Guest More than 1 year ago
This book is a tribute to all those CIA men and women who lost their lives to save us from commies and jhehadis of the world. This is one of the finest books i have read in last few years.
Guest More than 1 year ago
I couldn't wait to get back to reading, really. The writing is great, the characters are so 'alive'... Cannot give 5 because of weakness of the 'Russian' parts.
Guest More than 1 year ago
Fascinating story, spanning 40 years of time...the best read in a long time!!
Guest More than 1 year ago
If you're a fan of the spy novel genre, this is a must read. The story is fantastic following the lives of Leo, Jack, and Ebby for the better part of 40 years. For a book of nearly 900 pages, the biggest compliment I can give it is that you don't feel the length. It make take some time to read the whole thing but it is well worth it. The search for SASHA as well Hungarian revolution kept me reading all night long. The use of historical figures such as Kim Philby and James Jesus Angelton really makes the novel feel authentic even if it is fiction. I almost gave this novel 4 stars on the fact that whoever edited this book should be immediately fired. Many words were misspelled, 'capitol' for 'capital' and the like. Also, idioms were overused such a 'paw' for describing hands. You could also tell that Littell doesn't live in the US anymore with some of the phrases he uses such as having 'a cup of champagne'. Finally, I didn't quite understand the loathing descriptions that Littell used for the Sorcerer. Yes he was overweight and an alcoholic, but for me he was my favorite character in the book. All that said, The Company was a joy to read and in my opinion the definitive Cold War novel.
Fighterjock More than 1 year ago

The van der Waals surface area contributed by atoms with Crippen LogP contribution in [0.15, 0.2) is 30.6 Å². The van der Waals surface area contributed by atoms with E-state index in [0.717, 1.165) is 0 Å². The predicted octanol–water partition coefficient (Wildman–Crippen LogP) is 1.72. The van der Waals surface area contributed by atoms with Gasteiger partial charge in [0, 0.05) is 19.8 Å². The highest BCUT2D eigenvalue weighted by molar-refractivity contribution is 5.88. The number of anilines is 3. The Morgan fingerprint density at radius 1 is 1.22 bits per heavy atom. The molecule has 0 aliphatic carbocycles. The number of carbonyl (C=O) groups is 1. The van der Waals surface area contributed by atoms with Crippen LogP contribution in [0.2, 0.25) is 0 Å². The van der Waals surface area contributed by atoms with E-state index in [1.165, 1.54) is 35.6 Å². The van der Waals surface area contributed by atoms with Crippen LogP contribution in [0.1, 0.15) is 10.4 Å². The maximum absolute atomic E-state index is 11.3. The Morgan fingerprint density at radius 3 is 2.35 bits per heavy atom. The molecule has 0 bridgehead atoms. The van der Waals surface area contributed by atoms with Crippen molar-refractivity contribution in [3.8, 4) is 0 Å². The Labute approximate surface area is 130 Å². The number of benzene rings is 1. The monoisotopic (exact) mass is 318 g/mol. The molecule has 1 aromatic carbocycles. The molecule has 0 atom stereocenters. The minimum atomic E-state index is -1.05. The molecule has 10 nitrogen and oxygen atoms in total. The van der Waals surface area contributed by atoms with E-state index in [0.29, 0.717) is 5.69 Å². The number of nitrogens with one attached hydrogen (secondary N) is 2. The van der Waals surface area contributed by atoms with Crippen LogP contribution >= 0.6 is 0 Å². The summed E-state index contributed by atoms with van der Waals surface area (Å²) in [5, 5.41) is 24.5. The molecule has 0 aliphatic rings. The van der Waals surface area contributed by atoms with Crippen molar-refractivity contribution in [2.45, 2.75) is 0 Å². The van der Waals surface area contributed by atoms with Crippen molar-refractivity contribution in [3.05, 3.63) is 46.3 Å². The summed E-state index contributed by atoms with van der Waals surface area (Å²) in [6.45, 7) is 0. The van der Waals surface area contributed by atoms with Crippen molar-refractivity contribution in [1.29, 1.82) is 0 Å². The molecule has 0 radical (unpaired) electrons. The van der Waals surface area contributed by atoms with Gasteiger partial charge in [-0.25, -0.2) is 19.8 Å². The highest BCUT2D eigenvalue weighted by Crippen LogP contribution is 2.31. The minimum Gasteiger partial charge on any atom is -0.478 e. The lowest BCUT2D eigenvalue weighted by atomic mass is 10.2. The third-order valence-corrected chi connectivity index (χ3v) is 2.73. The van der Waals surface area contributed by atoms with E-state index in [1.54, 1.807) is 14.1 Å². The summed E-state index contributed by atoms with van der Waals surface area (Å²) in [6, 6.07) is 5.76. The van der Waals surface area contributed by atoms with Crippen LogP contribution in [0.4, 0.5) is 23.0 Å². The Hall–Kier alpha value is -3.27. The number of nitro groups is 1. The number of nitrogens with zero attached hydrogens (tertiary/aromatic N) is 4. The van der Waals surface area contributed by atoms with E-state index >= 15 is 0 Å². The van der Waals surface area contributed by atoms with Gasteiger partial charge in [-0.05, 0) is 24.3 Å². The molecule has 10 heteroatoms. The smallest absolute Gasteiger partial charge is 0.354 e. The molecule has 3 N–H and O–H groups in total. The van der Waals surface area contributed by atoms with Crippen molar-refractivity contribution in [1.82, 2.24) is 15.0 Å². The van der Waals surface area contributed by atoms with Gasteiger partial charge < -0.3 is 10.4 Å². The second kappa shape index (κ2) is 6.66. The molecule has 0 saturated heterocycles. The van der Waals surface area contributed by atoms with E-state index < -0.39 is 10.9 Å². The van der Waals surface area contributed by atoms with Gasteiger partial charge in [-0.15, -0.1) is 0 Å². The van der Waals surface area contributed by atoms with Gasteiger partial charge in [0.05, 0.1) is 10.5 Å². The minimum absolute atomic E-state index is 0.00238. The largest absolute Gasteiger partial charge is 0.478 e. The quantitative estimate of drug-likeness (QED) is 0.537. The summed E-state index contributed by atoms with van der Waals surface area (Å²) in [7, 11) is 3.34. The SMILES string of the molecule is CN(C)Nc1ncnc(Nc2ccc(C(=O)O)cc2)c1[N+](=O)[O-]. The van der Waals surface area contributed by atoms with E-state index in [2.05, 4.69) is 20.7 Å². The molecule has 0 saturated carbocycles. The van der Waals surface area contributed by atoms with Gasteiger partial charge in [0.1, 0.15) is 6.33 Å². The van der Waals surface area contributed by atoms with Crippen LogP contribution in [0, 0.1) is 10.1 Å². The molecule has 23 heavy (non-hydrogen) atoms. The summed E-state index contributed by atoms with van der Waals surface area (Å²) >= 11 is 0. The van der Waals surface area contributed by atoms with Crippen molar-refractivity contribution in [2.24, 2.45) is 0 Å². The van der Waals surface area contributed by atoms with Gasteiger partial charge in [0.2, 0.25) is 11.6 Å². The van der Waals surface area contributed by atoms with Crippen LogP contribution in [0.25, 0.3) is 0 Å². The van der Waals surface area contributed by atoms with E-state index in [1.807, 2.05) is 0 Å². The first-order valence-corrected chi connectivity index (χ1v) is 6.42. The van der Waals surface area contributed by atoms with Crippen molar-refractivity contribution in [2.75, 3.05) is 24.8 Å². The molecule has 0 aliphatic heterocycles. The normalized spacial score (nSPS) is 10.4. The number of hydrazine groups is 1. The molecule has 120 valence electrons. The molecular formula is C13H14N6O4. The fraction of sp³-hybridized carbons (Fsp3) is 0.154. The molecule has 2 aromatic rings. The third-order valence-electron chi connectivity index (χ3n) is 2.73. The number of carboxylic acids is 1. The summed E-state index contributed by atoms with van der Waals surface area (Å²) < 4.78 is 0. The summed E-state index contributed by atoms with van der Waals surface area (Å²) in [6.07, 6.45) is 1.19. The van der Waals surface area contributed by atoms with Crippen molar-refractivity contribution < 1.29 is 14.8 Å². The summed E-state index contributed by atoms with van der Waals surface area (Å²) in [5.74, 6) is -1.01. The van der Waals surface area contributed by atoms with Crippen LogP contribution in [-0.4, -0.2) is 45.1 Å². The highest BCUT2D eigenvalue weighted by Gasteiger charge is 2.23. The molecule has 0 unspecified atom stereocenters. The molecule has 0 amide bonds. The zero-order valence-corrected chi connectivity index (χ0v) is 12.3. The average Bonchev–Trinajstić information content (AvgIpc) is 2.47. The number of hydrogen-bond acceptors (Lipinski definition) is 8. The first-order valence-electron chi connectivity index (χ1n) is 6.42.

This very lenghty book was a page turner from start to finish. It seemed as though I was there with the characters experiencing all of the historic episodes I grew up with from the 40s until the late 90s. I'd recommend this book to anyone who appreciates the history amd imtrigue of the Cold War.
iotagammatheta More than 1 year ago
This is apparently the longest spy novel ever, and also one of the best! It weaves real events in with fictional ones, and is suspenseful. It has fantastically real characters and much factual information. I would recommend it to readers of spy novels and thrillers.
KWR57 More than 1 year ago
I blazed through 900 pages and could have read another 900. That's how much I enjoyed this book. Some very memorable characters. An epic story spanning decades. I'm a big historical fiction fan and this is one of the best. The cold war comes to life in living color. It illuminates the world of the spy and the lives of the characters. Buy it, borrow it, read it.
Guest More than 1 year ago
this is one of the best books of any genre I have ever read. Taut prose, rich three-dimensional characters, the reader doesn't know where reality ends and fiction begins. Kind of like Oliver Stone's 'JFK' meets 'Forrest Gump'. Only regret is that it was only 900 pages.